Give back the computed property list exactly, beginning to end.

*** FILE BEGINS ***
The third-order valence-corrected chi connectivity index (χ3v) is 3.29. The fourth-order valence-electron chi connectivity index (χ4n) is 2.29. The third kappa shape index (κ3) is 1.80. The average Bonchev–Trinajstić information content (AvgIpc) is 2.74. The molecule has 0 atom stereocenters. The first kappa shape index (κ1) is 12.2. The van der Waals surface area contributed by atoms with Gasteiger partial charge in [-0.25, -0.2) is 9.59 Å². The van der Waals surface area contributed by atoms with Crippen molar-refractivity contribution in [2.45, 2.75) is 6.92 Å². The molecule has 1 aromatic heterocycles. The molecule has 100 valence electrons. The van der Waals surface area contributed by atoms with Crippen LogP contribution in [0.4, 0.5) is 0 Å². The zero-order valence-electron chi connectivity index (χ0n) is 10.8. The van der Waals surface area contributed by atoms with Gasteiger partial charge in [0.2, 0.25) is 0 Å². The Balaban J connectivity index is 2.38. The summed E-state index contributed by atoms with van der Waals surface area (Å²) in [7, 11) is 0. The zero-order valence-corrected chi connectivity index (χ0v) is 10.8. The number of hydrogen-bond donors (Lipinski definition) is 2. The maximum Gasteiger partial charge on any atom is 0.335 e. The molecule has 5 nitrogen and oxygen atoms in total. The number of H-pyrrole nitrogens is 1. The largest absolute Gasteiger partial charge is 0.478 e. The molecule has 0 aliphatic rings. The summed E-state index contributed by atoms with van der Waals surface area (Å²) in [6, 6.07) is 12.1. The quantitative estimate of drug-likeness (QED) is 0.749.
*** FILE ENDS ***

The third-order valence-corrected chi connectivity index (χ3v) is 3.29. The fourth-order valence-electron chi connectivity index (χ4n) is 2.29. The third kappa shape index (κ3) is 1.80. The average Bonchev–Trinajstić information content (AvgIpc) is 2.74. The molecule has 0 atom stereocenters. The first kappa shape index (κ1) is 12.2. The van der Waals surface area contributed by atoms with Gasteiger partial charge in [-0.25, -0.2) is 9.59 Å². The van der Waals surface area contributed by atoms with Crippen molar-refractivity contribution in [2.45, 2.75) is 6.92 Å². The molecule has 1 aromatic heterocycles. The molecule has 100 valence electrons. The van der Waals surface area contributed by atoms with Crippen LogP contribution in [0.4, 0.5) is 0 Å². The zero-order valence-electron chi connectivity index (χ0n) is 10.8. The van der Waals surface area contributed by atoms with Gasteiger partial charge in [0.2, 0.25) is 0 Å². The Balaban J connectivity index is 2.38. The summed E-state index contributed by atoms with van der Waals surface area (Å²) in [7, 11) is 0. The zero-order valence-corrected chi connectivity index (χ0v) is 10.8. The number of hydrogen-bond donors (Lipinski definition) is 2. The maximum Gasteiger partial charge on any atom is 0.335 e. The molecule has 5 nitrogen and oxygen atoms in total. The number of H-pyrrole nitrogens is 1. The largest absolute Gasteiger partial charge is 0.478 e. The molecule has 0 aliphatic rings. The summed E-state index contributed by atoms with van der Waals surface area (Å²) in [6, 6.07) is 12.1. The quantitative estimate of drug-likeness (QED) is 0.749.